Through friendships, relationships, teaching and parenting I have observed the effect of words to inspire or deaden, enliven or thwart, create or sunder meaningful relationships. Uttered words (signed or spoken) leave their imprint yet vanish into insubstantial memory. Written down, words are a commitment. I mean this, right now. Writing was not, at first, something I felt called to do. It does not come easily, as signing usually does. The labor of compressing four-dimensional geometrical perception into one-dimensional linear text remains a challenge. I practice daily. When I write, I feel the energy of my being streaming out into the world. I am here. I matter. I want to make a difference. I care.

I sign to know myself. I write to live.

Posted by Steph at October 24, 2006 11:04 AM


i enjoyed reading this :) i wonder... i wonder if all of this, if what language means for you and does for you has something to do with why your style is what it is.

some interpreters, who may be experienced and fluent in ASL, still can't avoid maintaining that presence that feels as if they're that parent who signs to their Deaf child whats going on in the room. the words and messages are never conveyed fully. its sort of like when you're in the same room with someone who's on the phone and they pause every now and then to tell you what the person on the other end of the line said. but your style is much more present for lack of a better word. and thus more engaging & the process feels more fluid (which is not to imply that it isnt work).

i think it is funny.. in a not so funny way that you probably sign more than i do in any given day of the school year. course, come holidays and summers that changes :)

Posted by: amanda [TypeKey Profile Page] at October 25, 2006 1:11 AM

perhaps it is not said often enough..

we are grateful that you are here with us...part of our community and all...im sure the others in other communities feel the same way about you.

Posted by: jake at October 25, 2006 6:00 AM

indeed. :) 'So much to be learned from this multi-layered essay. Where once there was no language, no connection-to-self, there is now transparency for those willing and ready, to understand. One would never imagine that this expression does not come easily. Your use of language, in both ASL and linear form, is masterful and powerful.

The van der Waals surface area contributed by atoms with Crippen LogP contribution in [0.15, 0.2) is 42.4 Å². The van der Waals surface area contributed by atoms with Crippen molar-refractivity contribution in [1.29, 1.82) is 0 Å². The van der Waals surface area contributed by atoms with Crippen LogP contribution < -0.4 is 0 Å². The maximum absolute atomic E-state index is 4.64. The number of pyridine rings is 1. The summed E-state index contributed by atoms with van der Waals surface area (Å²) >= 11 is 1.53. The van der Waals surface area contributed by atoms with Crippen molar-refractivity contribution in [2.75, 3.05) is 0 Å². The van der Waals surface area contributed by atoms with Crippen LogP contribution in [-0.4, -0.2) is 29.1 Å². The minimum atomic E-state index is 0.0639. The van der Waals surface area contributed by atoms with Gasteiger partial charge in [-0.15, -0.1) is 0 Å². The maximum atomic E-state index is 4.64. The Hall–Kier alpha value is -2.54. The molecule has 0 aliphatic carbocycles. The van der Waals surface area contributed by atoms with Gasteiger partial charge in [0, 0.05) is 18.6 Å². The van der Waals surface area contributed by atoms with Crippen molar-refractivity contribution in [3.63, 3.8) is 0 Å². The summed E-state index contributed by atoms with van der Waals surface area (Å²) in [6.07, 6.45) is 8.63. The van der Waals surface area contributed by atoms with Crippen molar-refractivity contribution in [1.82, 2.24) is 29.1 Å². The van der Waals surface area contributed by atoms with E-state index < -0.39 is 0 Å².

Posted by: dd at October 25, 2006 7:00 AM

Jake! What a pleasure to see you here! Been wondering 'bout you. :-)

This "personal identity narrative" has been long in the making. The writing began two months ago, this version is influenced by terrific feedback from students in freshman writing. I'm not sure it's "done"; some of my students will take another go at it.

If, however, success in writing can be measured by degree of vulnerability (!), then this ranks right up there. Oy!

Thanks for the kind comments. :-)

Posted by: Steph [TypeKey Profile Page] at October 25, 2006 7:14 AM

Hey steph, I really appreciated this post! --kathy

Posted by: museumfreak [TypeKey Profile Page] at October 25, 2006 10:02 AM

Reading your post reminds me some of a short conversation you and I had about writing. I stated that my shortcomings in writing embarrass me be others are reading what I would imagine is of so interest to others. You said that maybe this will enlarge me to get better at my writing.

Well like you, writing does not come easy for me, but unlike you that awkwardness is much more noticeable, your writing has a flow and a purpose.

I get the idea you present about writing being a translation of some higher dimensional place into a linear form. For me it kind of goes like this

you can show a 3D object on a 2D Screen it will look different, bit you can identify the object. Then you Can. translate this even more down to a single dimensional line or wm to a point. Each step of the way information is lost in this process, while at the same time the complexity is decreased (you need one less dimension each time)